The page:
This is MERELY a Mental Workout

Discussion in 'Propulsion' started by mgriffin, May 1, 2009.

  1. mgriffin

    mgriffin Previous Member

    I have always wondered if you could somehow make a propulsion system based on an underwater "sail" system. I know the idea sounds stupid, but the sails are not going to be made of cloth, but you probably figured that out. The boat that can use these sails will not be shallow draft. I just made sketch of what it might look like when not on the hull of the boat. I got this idea thinking that the ocean has currents, and you could just stick to the currents that you want to follow. I posted a picture of ocean currents so you could see what I'm getting at.
    REMEMBER: THIS IS JUST A MENTAL WORKOUT!
     

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  2. thudpucker
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    thudpucker Senior Member

    Mental workouts are strange territory for me.

    I read a book way back in the 50's where they used somehting like your idea.
    It was an adventure novel so I never gave it another thought.

    However, if you were the kind to move a large vessel, a long ways, cheaply, over the open waters where you didnt have to worry about manuevering or underwater obstacles, and had no time constraints, that idea looks workable to me.

    YOu could use a normal propulsion system for manuvering in close, but once you hit the open water, drop the sails and use the existing currents.

    Some folks might think you are net fishing though.
     
  3. mydauphin
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    mydauphin Senior Member

    Benjamin Franklin invent this idea, discovered Gulf Stream. Therefore submarine named after him, that in July 1969, same day that Apollo 11 went to Moon travel the Gulf Stream using it for propulsion. Also every mariner that cross oceans knows these currents and uses them, at least surface ones.
     
  4. thudpucker
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    thudpucker Senior Member

    It had some real possibilites for ol' Franklin. He crossed that ocean many times.
    Imagine a thoughtful and inventive guy stuck on that Ocean for a month with nothing to do but look over the side.

    I bet there were many times he looked down into the water and noticed the ship was moving thorugh the water faster at times, and slower other times.
    Eventually the boat is moving east, and the water under the boat is moving east as well, but the water is going faster than the boat.
    You can tell. There is always something in the water, dirt, foam, seaweed etc.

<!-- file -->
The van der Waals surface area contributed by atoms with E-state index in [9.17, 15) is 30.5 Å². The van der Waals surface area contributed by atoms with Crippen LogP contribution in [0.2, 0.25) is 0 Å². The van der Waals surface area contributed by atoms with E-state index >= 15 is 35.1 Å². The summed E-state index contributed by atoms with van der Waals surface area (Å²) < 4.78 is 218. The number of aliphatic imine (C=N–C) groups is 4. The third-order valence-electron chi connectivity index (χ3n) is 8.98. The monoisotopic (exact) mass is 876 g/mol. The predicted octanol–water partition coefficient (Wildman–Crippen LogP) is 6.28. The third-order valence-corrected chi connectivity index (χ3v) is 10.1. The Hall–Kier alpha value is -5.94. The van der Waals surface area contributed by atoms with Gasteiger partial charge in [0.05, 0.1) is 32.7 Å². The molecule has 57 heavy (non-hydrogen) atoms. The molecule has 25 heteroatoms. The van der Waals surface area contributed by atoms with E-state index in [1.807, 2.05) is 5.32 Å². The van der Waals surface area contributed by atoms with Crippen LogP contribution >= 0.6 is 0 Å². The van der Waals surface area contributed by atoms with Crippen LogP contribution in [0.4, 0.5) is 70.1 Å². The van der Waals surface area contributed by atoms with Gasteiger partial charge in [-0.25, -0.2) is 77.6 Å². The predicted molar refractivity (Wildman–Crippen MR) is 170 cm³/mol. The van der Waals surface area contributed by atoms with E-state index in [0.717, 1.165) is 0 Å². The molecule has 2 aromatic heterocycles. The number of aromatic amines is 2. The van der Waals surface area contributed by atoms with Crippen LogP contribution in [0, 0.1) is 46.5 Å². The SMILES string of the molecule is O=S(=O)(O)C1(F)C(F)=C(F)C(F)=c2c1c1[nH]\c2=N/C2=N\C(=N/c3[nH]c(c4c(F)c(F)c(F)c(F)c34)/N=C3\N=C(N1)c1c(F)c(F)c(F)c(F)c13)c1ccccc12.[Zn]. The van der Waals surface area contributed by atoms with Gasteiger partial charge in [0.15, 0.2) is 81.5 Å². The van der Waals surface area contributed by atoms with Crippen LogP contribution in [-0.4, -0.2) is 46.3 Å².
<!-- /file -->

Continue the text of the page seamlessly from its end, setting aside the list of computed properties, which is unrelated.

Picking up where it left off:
Nobody's mentioned yet about the perils of really bad water, typhoons etc.
    Steering is gonna be a problem too.
    When you reach the limit of an east bound current, and want to go north, your gonna have to put up the sails or fire up the diesels to change from one current to another.

    Also, how you gonna know where the currents you want are?
    How close to the surface do these currents run?

    I'm a dull witted sailor. I'd have to put down a Sea Anchor on a long tether. Then wait and see which way the tether wanted to go.
     
  5. mgriffin

    mgriffin Previous Member

    Well, the good thing about this idea is that I will leave it to someone else to test it :D
     
  6. mgriffin

    mgriffin Previous Member

    And what I mean by mental workout is mental exercise.
    Btw, what is a "thudpucker"?
     
  7. thudpucker
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    thudpucker Senior Member

    A thudpucker is a dandy ol' dude that's enjoying life as an old retired guy.

    Its' a long distorted story.
     
  8. Beau Brown
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    Beau Brown New Member

    I can see where you're coming from with the idea, but I don't think it would be all to wise to have it be flat on both sides like a typical sail. The water from the current pressing on the flat side of the sail would create some force, however I can imagine that having another flat side would only result in an opposite force that would work against the underwater sail. However, I bet that if the front side of this underwater sail was to be hydrodynamic (planed or something), then there would be a chance that an underwater sail such as this one would work. I've worked out a drawing of what I think would make this idea somewhat practical. It might also be able to act as a keel of sorts if it's heavy enough?

    [​IMG]

    And here's an idea that just popped into my head while typing this post; say we follow the same principle of having one side be hydrodynamic, but have just a bunch of these small "walls" around the bottom of the boat set up in a way that water would hit all of them at one point: I've done another drawing to demonstrate this:

    [​IMG]

    So that's what I have so far... This is a fun thread, as I like to think of things such as these. Good luck!!

    Regards,
    -Beau Brown
     
  9. daiquiri
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    daiquiri Engineering and Design

    @ Mgriffin and Beau Brown:

    Nice mental exercise, but those flat plates don't need to have the configurations you have sketched. A common airfoil/hydrofoil would do the job much better. :)
    Think a bit about how a sailboat works: